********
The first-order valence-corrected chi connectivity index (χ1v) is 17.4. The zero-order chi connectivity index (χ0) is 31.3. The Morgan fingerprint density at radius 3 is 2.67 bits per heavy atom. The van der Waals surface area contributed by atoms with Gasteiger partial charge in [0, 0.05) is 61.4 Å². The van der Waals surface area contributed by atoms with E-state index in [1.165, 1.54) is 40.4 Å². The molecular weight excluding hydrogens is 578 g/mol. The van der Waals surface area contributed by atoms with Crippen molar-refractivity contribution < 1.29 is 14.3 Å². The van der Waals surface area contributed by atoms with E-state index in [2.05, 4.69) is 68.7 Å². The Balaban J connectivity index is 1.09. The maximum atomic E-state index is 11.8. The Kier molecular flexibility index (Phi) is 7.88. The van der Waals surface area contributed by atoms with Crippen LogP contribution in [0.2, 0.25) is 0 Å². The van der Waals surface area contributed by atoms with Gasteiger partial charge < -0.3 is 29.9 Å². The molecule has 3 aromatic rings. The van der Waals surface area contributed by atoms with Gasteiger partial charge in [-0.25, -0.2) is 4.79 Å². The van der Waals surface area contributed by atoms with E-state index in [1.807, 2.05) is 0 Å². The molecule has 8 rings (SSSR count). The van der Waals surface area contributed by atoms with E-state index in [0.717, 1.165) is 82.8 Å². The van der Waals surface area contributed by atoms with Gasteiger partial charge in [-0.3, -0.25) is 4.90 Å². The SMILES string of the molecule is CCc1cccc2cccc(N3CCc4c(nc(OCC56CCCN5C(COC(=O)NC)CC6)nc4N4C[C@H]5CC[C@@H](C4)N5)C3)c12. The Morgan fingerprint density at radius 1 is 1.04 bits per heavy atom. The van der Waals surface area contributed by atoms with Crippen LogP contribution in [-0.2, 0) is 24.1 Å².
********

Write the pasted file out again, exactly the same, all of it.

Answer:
The first-order valence-corrected chi connectivity index (χ1v) is 17.4. The zero-order chi connectivity index (χ0) is 31.3. The Morgan fingerprint density at radius 3 is 2.67 bits per heavy atom. The van der Waals surface area contributed by atoms with Gasteiger partial charge in [0, 0.05) is 61.4 Å². The van der Waals surface area contributed by atoms with E-state index in [1.165, 1.54) is 40.4 Å². The molecular weight excluding hydrogens is 578 g/mol. The van der Waals surface area contributed by atoms with Crippen molar-refractivity contribution < 1.29 is 14.3 Å². The van der Waals surface area contributed by atoms with E-state index in [2.05, 4.69) is 68.7 Å². The Balaban J connectivity index is 1.09. The maximum atomic E-state index is 11.8. The Kier molecular flexibility index (Phi) is 7.88. The van der Waals surface area contributed by atoms with Crippen LogP contribution in [0.2, 0.25) is 0 Å². The van der Waals surface area contributed by atoms with Gasteiger partial charge < -0.3 is 29.9 Å². The molecule has 3 aromatic rings. The van der Waals surface area contributed by atoms with Gasteiger partial charge in [-0.25, -0.2) is 4.79 Å². The van der Waals surface area contributed by atoms with E-state index in [1.807, 2.05) is 0 Å². The molecule has 8 rings (SSSR count). The van der Waals surface area contributed by atoms with E-state index in [0.717, 1.165) is 82.8 Å². The van der Waals surface area contributed by atoms with Gasteiger partial charge in [-0.3, -0.25) is 4.90 Å². The SMILES string of the molecule is CCc1cccc2cccc(N3CCc4c(nc(OCC56CCCN5C(COC(=O)NC)CC6)nc4N4C[C@H]5CC[C@@H](C4)N5)C3)c12. The Morgan fingerprint density at radius 1 is 1.04 bits per heavy atom. The van der Waals surface area contributed by atoms with Crippen LogP contribution in [-0.2, 0) is 24.1 Å².